The South Carolina Maritime Museum invites you to usher in the coming of spring and the arrival of boating season at the sixth annual Burning of the Socks on Thursday, March 23, 2017 from 5:30 pm until 8:30 pm. In addition to the sock burning festivities, we will offer Hard Hat Tours of our museum renovations (MORE ABOUT THAT HERE), and serve up some delicious hors d’oeuvres, seafood gumbo, landlubber gumbo, beer, wine, liquor, and live music. Be sure to bring your winter socks to burn in the fire.
The Burning of the Socks tradition began in the mid-1980s at a boatyard in Annapolis, Maryland. Captain Bob Turner, who managed the boatyard, was forced by cold weather to wear socks with his Sperry Topsiders while he worked on OPB’s (Other People’s Boats) during the long winter months.
One year, on the first day of spring, Captain Bob ceremoniously removed his socks, placed them on a paint tray, doused them with lighter fluid and set them on fire. Then he drank a beer to celebrate! So the spring tradition of sock burning began. Now there are sock burnings in coastal communities across the country.
Captain Bob Turner and his family now live in Pawleys Island and are active members of our community. Captain Bob and his family will be our special guests at this year’s sock burning.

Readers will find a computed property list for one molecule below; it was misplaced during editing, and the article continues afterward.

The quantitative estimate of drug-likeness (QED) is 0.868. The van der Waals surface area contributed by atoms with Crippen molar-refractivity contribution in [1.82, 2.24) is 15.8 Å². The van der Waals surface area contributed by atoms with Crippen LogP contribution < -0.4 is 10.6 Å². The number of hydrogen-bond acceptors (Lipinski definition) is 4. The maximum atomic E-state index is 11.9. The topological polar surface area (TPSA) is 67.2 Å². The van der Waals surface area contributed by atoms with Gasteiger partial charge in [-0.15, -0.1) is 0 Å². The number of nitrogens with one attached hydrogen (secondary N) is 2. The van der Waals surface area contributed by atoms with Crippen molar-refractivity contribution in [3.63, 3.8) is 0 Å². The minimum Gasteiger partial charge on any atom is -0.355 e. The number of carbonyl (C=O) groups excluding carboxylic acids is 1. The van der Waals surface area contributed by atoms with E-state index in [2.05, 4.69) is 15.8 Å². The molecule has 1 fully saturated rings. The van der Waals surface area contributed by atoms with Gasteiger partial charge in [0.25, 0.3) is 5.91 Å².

Tickets for this “fun”raiser are $20 for museum members and $25 for non-members. Kids 12 and under are free. All proceeds will benefit the SC Maritime Museum.
For more information or to purchase tickets call the South Carolina Maritime Museum at 843-520-0111. Tickets may also be purchased online HERE.
To commemorate the sock burning tradition, “Ode to the Sock Burners” was composed by Jefferson Holland of Annapolis in 1995. The ode is read every year when socks are lit at coastal parties.
Here is our Georgetown version:
Them Georgetown boys got an odd tradition
When the sun sinks to its Equinox position.
They build a little fire down along the docks,
They doff their shoes, and they burn their winter socks.
Yes, they burn their socks at the Equinox.
You might think that’s peculiar, but I think it’s not.
See, they’re the same socks they put on last fall,
And never took ‘em off to wash ‘em, not at all…
So, they burn their socks at the Equinox
In a little ol’ fire burning nice and hot.
Some think incineration is the only solution,
‘Cause washin’ ‘em contributes to Sampit pollution.
Through the spring and the summer and into the fall,
They go around not wearin’ any socks at all,
Just stinky bare feet stuck in old deck shoes,
Whether out on the water or sippin’ a brew.
So if you sail into the Harbor on the 23rd of March,
And you smell Limburger sautéed with laundry starch,
You’ll know you’re downwind of the Georgetown docks,
Where they’re burning their socks for the Equinox.